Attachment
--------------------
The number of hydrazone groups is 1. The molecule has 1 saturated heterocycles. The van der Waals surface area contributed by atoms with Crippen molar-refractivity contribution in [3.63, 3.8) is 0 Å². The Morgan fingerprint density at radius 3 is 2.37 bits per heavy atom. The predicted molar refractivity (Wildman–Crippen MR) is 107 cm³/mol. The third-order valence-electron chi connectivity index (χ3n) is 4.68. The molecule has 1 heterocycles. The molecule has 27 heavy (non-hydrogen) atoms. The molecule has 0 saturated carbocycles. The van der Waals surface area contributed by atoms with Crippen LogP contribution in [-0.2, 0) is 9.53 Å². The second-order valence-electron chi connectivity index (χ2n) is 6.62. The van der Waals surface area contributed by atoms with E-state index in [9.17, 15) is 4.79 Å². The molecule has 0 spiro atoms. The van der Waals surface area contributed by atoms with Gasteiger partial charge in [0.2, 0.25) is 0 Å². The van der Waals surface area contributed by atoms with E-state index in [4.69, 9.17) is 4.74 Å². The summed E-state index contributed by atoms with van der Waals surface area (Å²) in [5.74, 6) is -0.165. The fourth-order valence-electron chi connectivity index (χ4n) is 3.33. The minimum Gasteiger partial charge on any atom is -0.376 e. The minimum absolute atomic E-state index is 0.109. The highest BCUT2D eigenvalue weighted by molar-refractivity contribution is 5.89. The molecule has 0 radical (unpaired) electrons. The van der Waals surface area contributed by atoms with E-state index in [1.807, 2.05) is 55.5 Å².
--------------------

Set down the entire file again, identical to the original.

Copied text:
The number of hydrazone groups is 1. The molecule has 1 saturated heterocycles. The van der Waals surface area contributed by atoms with Crippen molar-refractivity contribution in [3.63, 3.8) is 0 Å². The Morgan fingerprint density at radius 3 is 2.37 bits per heavy atom. The predicted molar refractivity (Wildman–Crippen MR) is 107 cm³/mol. The third-order valence-electron chi connectivity index (χ3n) is 4.68. The molecule has 1 heterocycles. The molecule has 27 heavy (non-hydrogen) atoms. The molecule has 0 saturated carbocycles. The van der Waals surface area contributed by atoms with Crippen LogP contribution in [-0.2, 0) is 9.53 Å². The second-order valence-electron chi connectivity index (χ2n) is 6.62. The van der Waals surface area contributed by atoms with E-state index in [9.17, 15) is 4.79 Å². The molecule has 0 spiro atoms. The van der Waals surface area contributed by atoms with Gasteiger partial charge in [0.2, 0.25) is 0 Å². The van der Waals surface area contributed by atoms with E-state index in [4.69, 9.17) is 4.74 Å². The summed E-state index contributed by atoms with van der Waals surface area (Å²) in [5.74, 6) is -0.165. The fourth-order valence-electron chi connectivity index (χ4n) is 3.33. The minimum Gasteiger partial charge on any atom is -0.376 e. The minimum absolute atomic E-state index is 0.109. The highest BCUT2D eigenvalue weighted by molar-refractivity contribution is 5.89. The molecule has 0 radical (unpaired) electrons. The van der Waals surface area contributed by atoms with E-state index in [1.807, 2.05) is 55.5 Å².